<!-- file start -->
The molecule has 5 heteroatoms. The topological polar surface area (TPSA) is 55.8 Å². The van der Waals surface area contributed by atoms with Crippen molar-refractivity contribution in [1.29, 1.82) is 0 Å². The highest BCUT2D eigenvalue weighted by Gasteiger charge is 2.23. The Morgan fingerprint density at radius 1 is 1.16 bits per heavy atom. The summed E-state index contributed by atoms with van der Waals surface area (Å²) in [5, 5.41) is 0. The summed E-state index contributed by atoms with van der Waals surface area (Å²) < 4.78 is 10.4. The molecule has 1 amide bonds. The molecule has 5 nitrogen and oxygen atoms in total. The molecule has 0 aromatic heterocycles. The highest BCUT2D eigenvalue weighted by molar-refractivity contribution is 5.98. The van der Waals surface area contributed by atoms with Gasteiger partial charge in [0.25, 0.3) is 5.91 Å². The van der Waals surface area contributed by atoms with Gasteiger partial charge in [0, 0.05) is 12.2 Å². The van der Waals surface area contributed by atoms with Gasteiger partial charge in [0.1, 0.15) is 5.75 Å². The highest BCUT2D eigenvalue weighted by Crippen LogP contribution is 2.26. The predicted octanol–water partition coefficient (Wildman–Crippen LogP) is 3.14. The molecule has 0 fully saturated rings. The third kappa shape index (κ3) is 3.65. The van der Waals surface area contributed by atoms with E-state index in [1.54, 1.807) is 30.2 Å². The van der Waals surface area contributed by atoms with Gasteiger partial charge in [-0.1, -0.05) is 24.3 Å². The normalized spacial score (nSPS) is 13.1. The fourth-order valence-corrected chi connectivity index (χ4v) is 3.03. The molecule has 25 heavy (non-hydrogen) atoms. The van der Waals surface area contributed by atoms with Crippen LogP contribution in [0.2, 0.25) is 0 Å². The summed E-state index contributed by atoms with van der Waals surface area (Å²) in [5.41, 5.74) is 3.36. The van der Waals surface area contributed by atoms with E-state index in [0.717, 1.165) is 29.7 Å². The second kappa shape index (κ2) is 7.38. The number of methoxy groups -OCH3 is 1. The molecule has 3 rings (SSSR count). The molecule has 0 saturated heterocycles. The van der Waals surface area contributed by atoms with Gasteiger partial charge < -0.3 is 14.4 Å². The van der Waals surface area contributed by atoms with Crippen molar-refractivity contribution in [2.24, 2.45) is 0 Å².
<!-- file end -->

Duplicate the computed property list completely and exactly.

The molecule has 5 heteroatoms. The topological polar surface area (TPSA) is 55.8 Å². The van der Waals surface area contributed by atoms with Crippen molar-refractivity contribution in [1.29, 1.82) is 0 Å². The highest BCUT2D eigenvalue weighted by Gasteiger charge is 2.23. The Morgan fingerprint density at radius 1 is 1.16 bits per heavy atom. The summed E-state index contributed by atoms with van der Waals surface area (Å²) in [5, 5.41) is 0. The summed E-state index contributed by atoms with van der Waals surface area (Å²) < 4.78 is 10.4. The molecule has 1 amide bonds. The molecule has 5 nitrogen and oxygen atoms in total. The molecule has 0 aromatic heterocycles. The highest BCUT2D eigenvalue weighted by molar-refractivity contribution is 5.98. The van der Waals surface area contributed by atoms with Gasteiger partial charge in [0.25, 0.3) is 5.91 Å². The van der Waals surface area contributed by atoms with Gasteiger partial charge in [0, 0.05) is 12.2 Å². The van der Waals surface area contributed by atoms with Gasteiger partial charge in [0.1, 0.15) is 5.75 Å². The highest BCUT2D eigenvalue weighted by Crippen LogP contribution is 2.26. The predicted octanol–water partition coefficient (Wildman–Crippen LogP) is 3.14. The molecule has 0 fully saturated rings. The third kappa shape index (κ3) is 3.65. The van der Waals surface area contributed by atoms with E-state index in [1.54, 1.807) is 30.2 Å². The van der Waals surface area contributed by atoms with Gasteiger partial charge in [-0.1, -0.05) is 24.3 Å². The normalized spacial score (nSPS) is 13.1. The fourth-order valence-corrected chi connectivity index (χ4v) is 3.03. The molecule has 25 heavy (non-hydrogen) atoms. The van der Waals surface area contributed by atoms with Crippen LogP contribution in [0.2, 0.25) is 0 Å². The summed E-state index contributed by atoms with van der Waals surface area (Å²) in [5.41, 5.74) is 3.36. The van der Waals surface area contributed by atoms with E-state index in [0.717, 1.165) is 29.7 Å². The second kappa shape index (κ2) is 7.38. The number of methoxy groups -OCH3 is 1. The molecule has 3 rings (SSSR count). The molecule has 0 saturated heterocycles. The van der Waals surface area contributed by atoms with Gasteiger partial charge < -0.3 is 14.4 Å². The van der Waals surface area contributed by atoms with Crippen molar-refractivity contribution in [2.24, 2.45) is 0 Å².